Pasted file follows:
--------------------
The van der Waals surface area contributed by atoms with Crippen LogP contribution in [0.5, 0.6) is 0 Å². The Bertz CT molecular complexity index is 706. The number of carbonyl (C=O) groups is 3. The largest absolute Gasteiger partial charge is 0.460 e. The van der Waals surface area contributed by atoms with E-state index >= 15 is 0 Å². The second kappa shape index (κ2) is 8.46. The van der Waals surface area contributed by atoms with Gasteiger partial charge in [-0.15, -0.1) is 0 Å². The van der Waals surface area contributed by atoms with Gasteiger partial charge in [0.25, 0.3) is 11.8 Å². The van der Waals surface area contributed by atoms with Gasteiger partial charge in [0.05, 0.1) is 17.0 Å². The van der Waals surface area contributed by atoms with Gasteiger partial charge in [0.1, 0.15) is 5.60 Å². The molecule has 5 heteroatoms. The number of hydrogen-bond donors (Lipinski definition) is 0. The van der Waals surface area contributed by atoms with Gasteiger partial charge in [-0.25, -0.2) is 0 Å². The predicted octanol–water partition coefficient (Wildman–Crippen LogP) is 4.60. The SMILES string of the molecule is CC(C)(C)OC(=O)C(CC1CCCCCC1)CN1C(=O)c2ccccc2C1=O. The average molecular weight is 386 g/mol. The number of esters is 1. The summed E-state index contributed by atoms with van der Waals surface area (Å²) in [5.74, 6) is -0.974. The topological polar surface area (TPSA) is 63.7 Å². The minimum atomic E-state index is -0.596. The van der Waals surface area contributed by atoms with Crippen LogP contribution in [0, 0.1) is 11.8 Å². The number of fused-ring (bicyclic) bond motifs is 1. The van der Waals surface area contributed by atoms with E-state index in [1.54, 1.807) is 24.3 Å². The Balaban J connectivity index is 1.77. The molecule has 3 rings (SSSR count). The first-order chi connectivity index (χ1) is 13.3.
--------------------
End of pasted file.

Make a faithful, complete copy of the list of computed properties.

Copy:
The van der Waals surface area contributed by atoms with Crippen LogP contribution in [0.5, 0.6) is 0 Å². The Bertz CT molecular complexity index is 706. The number of carbonyl (C=O) groups is 3. The largest absolute Gasteiger partial charge is 0.460 e. The van der Waals surface area contributed by atoms with E-state index >= 15 is 0 Å². The second kappa shape index (κ2) is 8.46. The van der Waals surface area contributed by atoms with Gasteiger partial charge in [-0.15, -0.1) is 0 Å². The van der Waals surface area contributed by atoms with Gasteiger partial charge in [0.25, 0.3) is 11.8 Å². The van der Waals surface area contributed by atoms with Gasteiger partial charge in [0.05, 0.1) is 17.0 Å². The van der Waals surface area contributed by atoms with Gasteiger partial charge in [0.1, 0.15) is 5.60 Å². The molecule has 5 heteroatoms. The number of hydrogen-bond donors (Lipinski definition) is 0. The van der Waals surface area contributed by atoms with Gasteiger partial charge in [-0.25, -0.2) is 0 Å². The predicted octanol–water partition coefficient (Wildman–Crippen LogP) is 4.60. The SMILES string of the molecule is CC(C)(C)OC(=O)C(CC1CCCCCC1)CN1C(=O)c2ccccc2C1=O. The average molecular weight is 386 g/mol. The number of esters is 1. The summed E-state index contributed by atoms with van der Waals surface area (Å²) in [5.74, 6) is -0.974. The topological polar surface area (TPSA) is 63.7 Å². The minimum atomic E-state index is -0.596. The van der Waals surface area contributed by atoms with Crippen LogP contribution in [0, 0.1) is 11.8 Å². The number of fused-ring (bicyclic) bond motifs is 1. The van der Waals surface area contributed by atoms with E-state index in [1.54, 1.807) is 24.3 Å². The Balaban J connectivity index is 1.77. The molecule has 3 rings (SSSR count). The first-order chi connectivity index (χ1) is 13.3.